I strongly object to the proposal to develop North Horsham as part of Horsham District Council’s Preferred Strategy. There is no reason to build here.
· This proposal is not a consultation with residents, as the alternatives have not been included. We have been presented with only one option; however, there are numerous alternatives, which have been suddenly thrown out of consideration.
· This proposal was released in August, when many people are away and unable to object. Only two additional weeks were granted for receipt of objections to a scheme which changes our town forever. This is not acceptable to residents!
The North Horsham site (Greenfield lands adjacent to the A264) is a poor option amongst many suitable sites and is land which should not be developed until all the other alternative sites in the district have been occupied to full capacity along with HDC owned lands.
There is no economic or town planning sense here. This proposal is politically motivated. If built, this plan will forever destroy Horsham and vicinity. There are obviously better, easily deliverable sites.
The previous preferred site of Southwater (constituency of Cllr. Claire Vickers, where she also resides) was suddenly abandoned in favour of North Horsham when Cllr. Vickers took over as local Cabinet Minister for Living and Working Communities, earlier this year. At the same time, residents were excluded from Strategic Planning Advisory Group (SPAG) meetings. Therefore, residents have been in the dark about this proposal until it went into consultation at the end of July. The newly proposed site is the last remaining Greenbelt for Horsham and the Strategic Gap between Horsham and Crawley.
The predecessors of the current members of HDC (Martin Pearson’s Council) made a pledge that the A264 will be the northern boundary of Horsham, at the time of its construction, and that the land above will be the Strategic Gap separating Horsham and Crawley and allowing each town to have a unique identity. As a resident, I expect this pledge to be kept.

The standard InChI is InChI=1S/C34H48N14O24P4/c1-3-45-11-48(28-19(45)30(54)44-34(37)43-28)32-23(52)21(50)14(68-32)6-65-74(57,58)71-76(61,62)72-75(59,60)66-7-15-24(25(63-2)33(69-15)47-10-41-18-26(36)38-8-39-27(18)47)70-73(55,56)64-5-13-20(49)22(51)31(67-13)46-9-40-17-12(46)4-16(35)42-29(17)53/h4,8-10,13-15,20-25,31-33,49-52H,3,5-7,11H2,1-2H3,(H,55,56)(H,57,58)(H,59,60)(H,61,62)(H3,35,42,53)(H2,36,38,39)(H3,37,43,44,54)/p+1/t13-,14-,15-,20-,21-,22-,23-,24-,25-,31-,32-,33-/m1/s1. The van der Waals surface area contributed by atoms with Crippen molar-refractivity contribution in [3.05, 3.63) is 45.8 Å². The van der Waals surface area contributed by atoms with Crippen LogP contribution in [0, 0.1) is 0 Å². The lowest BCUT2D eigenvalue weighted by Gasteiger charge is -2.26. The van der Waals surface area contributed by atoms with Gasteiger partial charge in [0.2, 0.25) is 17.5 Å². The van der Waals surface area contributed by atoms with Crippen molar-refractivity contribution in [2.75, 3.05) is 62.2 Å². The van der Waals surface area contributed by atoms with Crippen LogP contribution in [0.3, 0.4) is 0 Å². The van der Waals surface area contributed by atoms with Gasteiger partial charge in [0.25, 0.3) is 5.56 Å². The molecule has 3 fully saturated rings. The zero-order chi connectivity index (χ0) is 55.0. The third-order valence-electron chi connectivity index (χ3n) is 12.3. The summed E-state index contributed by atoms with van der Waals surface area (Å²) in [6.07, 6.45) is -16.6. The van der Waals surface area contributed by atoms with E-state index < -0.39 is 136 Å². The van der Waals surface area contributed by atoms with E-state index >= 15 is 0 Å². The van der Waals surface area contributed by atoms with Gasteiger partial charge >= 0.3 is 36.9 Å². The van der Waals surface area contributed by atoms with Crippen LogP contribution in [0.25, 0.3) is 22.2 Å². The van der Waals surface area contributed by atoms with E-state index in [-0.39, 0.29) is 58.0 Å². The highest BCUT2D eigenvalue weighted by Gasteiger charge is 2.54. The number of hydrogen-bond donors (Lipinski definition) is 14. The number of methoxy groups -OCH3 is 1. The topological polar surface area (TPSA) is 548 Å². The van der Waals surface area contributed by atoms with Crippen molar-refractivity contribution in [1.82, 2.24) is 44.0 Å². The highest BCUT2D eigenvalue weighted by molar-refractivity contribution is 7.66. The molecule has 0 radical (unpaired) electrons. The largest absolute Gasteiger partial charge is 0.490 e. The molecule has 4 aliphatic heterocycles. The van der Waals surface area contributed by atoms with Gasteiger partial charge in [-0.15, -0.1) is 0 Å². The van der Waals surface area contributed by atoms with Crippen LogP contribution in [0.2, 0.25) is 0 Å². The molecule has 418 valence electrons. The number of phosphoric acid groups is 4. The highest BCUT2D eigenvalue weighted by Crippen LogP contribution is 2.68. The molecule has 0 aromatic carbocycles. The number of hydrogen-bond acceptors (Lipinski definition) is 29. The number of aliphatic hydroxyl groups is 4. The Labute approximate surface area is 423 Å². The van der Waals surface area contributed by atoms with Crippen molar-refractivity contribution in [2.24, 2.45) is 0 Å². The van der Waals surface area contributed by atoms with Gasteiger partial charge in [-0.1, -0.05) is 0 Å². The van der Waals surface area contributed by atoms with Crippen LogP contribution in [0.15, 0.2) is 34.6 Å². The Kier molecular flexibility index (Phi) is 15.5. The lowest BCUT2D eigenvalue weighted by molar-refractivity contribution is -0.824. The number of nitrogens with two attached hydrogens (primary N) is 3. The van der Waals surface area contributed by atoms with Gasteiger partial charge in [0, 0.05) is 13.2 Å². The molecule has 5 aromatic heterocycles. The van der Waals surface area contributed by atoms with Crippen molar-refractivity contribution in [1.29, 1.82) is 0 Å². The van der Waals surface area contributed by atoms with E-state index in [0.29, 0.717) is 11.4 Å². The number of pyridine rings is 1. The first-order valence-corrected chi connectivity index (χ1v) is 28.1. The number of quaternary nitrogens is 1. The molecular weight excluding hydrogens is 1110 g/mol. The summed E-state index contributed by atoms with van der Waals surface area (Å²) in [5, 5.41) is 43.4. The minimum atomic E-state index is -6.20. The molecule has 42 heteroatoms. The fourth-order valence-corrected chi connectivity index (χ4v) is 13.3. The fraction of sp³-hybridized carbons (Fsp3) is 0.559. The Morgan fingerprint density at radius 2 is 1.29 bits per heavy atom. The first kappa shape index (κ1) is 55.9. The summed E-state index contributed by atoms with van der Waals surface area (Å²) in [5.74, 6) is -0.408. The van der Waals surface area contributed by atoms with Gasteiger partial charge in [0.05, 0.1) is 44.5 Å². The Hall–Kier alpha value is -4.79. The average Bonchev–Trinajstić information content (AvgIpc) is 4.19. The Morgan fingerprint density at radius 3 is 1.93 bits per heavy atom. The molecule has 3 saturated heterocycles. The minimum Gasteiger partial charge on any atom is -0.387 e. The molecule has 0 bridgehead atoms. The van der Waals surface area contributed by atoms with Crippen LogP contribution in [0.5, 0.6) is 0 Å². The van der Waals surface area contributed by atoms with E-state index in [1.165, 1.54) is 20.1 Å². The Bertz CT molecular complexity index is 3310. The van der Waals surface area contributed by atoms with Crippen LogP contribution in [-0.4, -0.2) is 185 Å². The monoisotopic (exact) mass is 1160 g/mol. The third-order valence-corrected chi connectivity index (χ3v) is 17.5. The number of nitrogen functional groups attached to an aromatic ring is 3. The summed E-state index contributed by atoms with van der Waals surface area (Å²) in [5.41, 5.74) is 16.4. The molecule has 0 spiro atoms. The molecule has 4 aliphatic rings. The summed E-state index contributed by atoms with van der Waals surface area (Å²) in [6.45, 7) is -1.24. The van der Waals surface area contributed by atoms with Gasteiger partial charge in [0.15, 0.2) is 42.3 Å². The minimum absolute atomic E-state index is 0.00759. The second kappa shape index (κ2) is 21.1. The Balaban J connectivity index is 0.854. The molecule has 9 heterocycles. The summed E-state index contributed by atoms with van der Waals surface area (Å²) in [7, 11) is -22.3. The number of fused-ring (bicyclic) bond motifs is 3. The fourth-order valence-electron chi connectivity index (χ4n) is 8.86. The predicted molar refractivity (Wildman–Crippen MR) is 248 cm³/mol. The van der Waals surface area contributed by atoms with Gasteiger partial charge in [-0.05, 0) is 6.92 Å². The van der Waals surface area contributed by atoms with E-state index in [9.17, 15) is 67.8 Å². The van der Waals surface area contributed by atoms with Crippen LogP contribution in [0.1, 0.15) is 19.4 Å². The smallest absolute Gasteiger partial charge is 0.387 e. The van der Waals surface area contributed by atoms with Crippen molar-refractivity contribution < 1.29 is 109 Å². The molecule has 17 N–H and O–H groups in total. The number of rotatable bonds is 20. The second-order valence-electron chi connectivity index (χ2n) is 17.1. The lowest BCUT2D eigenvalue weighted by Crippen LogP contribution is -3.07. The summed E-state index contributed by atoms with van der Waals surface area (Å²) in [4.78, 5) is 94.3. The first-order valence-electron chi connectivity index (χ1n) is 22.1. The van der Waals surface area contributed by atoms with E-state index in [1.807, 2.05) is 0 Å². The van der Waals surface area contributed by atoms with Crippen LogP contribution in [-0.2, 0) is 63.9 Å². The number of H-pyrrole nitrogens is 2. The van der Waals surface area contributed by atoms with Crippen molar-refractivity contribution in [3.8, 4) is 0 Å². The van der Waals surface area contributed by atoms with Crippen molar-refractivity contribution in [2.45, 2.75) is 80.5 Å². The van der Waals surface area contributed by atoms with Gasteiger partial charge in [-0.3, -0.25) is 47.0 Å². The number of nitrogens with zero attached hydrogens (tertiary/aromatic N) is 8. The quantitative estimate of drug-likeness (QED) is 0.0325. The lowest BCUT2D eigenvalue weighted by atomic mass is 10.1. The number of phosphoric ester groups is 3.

Two documents (200+ pages) were released in mid-August when many people are on holiday. Only two additional weeks were granted for objections.
The long, difficult to read documents state little of substance and do not outline important issues, such as the train problems. If a new station is built, this will result in the closure of Faygate station and the loss of essential train services at Littlehaven along with all fast trains at Littlehaven cancelled. This would result in other costs to existing local residents (cost of car purchase, parking, fuel) to access the proposed new station. If a new station is not built, there will be intolerable pressure upon Littlehaven and Warnham/Faygate, along with parking mayhem nearby, and impossible congestion on the A264.
The document does not inform residents of North Horsham, Old Holbrook and Roffey about the loss of catchment area for Millais and Forest schools and about being forcibly moved into catchment area for the new school across the A264. Most residents are still not informed about the other issues here, such as the proposed 500,000ft industrial estate (without any confirmed interest from any large business interested in moving to the area – and it would take more than one very large business to fill up 500,000ft) and the plan for five underpasses under the A264 as well as other significant aspects of this unsuitable site, which suddenly became “preferred” by Mrs.Vickers, despite obvious issues.